Vampire movies have always evoked something in human curiosity. From Nosferatu, to Anne Rice’s homo-erotic romps with New Orleans-based vamps, to yes, even the domestic abuse disguised as a twinkle love story with sparkle Robert Pattison, Twilight, vampires are consistently reappearing in our imaginations.
Maybe it’s the moodiness, the darkness — subversive anti-heroes that allow us to access a certain type of eroticism that is all too taboo. The aspect of control or losing control, of appetite. Anne Stiles, a professor of English literature at Washington State University and authority on Bram Stoker and similar Victorian literature that deals with vampires told NBC that vampires continue to appeal because: “The sexual undercurrents are not hard to see. You have penetration, an exchange of bodily fluids.” Even Edward Cullen, sparkle vampire, not withstanding much raised criticism? “He has mesmeric powers. He is very seductive. It’s an easy, veiled way to write about sex without censorship.”
So, the vampire may have become a bit softer, a bit more for the Twi-hard. But what if there was a vampire out there, a woman who took no mercy and lived out her nights in black eyeliner, Joy Division-style t-shirts, and Madonna posters. What if, once in public, that woman had to cloak as per the laws of her country, a cloak that was said to maintain her purity in the eyes of men and god, a cloak, that literally becomes a symbol of death?
From the description:
The first Iranian Vampire Western ever made, Ana Lily Amirpour’s debut basks in the sheer pleasure of pulp. A joyful mash-up of genre, archetype, and iconography, its prolific influences span spaghetti westerns, graphic novels, horror films, and the Iranian New Wave. Amped by a mix of Iranian rock, techno, and Morricone-inspired riffs, the film’s airy, anamorphic, black-and-white aesthetic combines the simmering tension of Sergio Leone with the weird surrealism of David Lynch.
Even the title itself reads like a bad fairy tale/straight from the headlines of the thing that women are culturally forbidden to do. A girl who walks home at night is a target, is asking for it, is putting herself straight in the clutches of all the terror and violence that can be brought upon a woman, and yet it is that same terror and violence done to women that instead gets put back onto the victim.
A girl who walks home at night is empowered, someone who is not reduced to their femaleness as fear.
Even more so as the film strays from the atypical stereotypes of “cloaked women” who need to be rescued from the said oppression of hijabs, veils, Islam, and other browsed upon, but never really examined, miseries. The main character, a woman whose name is not known, but whose presence is anything but that of “oppressed.” She wanders the streets with little fear and a raving appetite, her hijab evoking some Halloween-like creature, even at one point, hopping on a skateboard and letting her hijab flow in the wind, half suburban skate kid, half The Dark Knight Returns. The woman preys on the less savory men of her home Bad City, where actual ghosts live among the ghosts of vice — junkies, prostitutes, men with a taste for violence and picking on women and maybe, also just preys. It’s what society tends to fear most — female hunger — whether sexual, the act of taking up space, or just reaching for that last piece of food.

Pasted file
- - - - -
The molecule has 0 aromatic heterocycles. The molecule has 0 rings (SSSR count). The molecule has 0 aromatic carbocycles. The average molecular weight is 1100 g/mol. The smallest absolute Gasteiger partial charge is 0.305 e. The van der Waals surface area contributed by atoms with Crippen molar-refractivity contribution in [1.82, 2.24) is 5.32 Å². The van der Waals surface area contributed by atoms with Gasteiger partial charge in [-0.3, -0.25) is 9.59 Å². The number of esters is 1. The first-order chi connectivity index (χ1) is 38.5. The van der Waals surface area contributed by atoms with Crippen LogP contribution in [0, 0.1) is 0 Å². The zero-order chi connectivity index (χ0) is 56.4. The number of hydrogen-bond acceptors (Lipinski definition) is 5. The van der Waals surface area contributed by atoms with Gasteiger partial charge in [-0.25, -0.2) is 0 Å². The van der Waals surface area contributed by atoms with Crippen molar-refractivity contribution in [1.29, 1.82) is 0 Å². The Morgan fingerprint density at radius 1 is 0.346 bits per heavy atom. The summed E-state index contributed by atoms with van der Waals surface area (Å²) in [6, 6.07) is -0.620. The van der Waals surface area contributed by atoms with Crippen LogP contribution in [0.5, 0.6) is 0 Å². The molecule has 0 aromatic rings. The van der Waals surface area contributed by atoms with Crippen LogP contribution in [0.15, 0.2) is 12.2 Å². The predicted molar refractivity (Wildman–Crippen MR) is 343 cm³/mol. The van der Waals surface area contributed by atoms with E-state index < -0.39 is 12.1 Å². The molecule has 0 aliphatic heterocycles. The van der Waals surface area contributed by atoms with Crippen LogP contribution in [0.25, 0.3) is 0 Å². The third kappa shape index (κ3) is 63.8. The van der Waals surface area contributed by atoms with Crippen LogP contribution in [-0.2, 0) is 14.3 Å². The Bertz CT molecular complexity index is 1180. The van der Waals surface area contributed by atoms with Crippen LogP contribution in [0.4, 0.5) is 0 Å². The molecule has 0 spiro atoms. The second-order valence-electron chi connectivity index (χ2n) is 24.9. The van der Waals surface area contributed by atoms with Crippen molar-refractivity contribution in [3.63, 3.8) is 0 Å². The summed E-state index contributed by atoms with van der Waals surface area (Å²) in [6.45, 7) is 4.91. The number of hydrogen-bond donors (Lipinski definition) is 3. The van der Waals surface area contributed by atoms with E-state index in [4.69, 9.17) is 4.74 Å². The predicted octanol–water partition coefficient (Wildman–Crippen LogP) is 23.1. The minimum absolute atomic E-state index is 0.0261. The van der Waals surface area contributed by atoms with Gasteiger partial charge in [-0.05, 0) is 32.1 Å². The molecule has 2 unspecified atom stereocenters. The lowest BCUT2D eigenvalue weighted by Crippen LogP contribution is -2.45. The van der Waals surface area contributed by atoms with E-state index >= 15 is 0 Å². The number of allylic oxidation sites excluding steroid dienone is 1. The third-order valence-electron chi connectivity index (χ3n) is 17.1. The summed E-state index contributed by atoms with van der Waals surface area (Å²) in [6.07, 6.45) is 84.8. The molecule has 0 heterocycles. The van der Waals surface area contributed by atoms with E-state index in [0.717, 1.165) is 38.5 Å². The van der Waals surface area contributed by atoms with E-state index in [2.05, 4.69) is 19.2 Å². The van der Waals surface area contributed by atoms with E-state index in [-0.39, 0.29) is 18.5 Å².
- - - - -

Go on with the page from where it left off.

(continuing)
We fear hungry women.
“I didn’t want her to talk,” Amirpour told Sundance’s David Shear in an interview last February, “… it seemed to me she was much more a force of nature. And then once the layers were peeled back on her, she became, a still great character, a different kind of character. So I think the first time it’s a meld of she has enough of humanity to try to seek justice, but once she knows she’s gonna kill someone, she’ll just let the animal take over.”
Vampires are cultural outsiders, creatures pushed to the edges of proper society. They defy gender politics in general, even more so if that gender politic, especially the female body politic, is based in Iran. It’s at once visually striking, weird, and all sexy misanthropic, a woman who doesn’t need to say much at all, but ends up saying everything we really need. In a world of vampires that encourage a certain culturally condoned “sexiness,” a borderline abusive relationship, and just plain old boringness, A Girl Walks Home at Night hasn’t even hit theaters yet and is already proving that it’s willing to go beyond the status quo. And like her swaying cloak in the pitch blackness of her evening, coasting without a care or fear of being a woman in an isolated space all by herself, A Girl Walks Home At Night is much like The Dark Knight: not the hero we deserved, but the hero we need.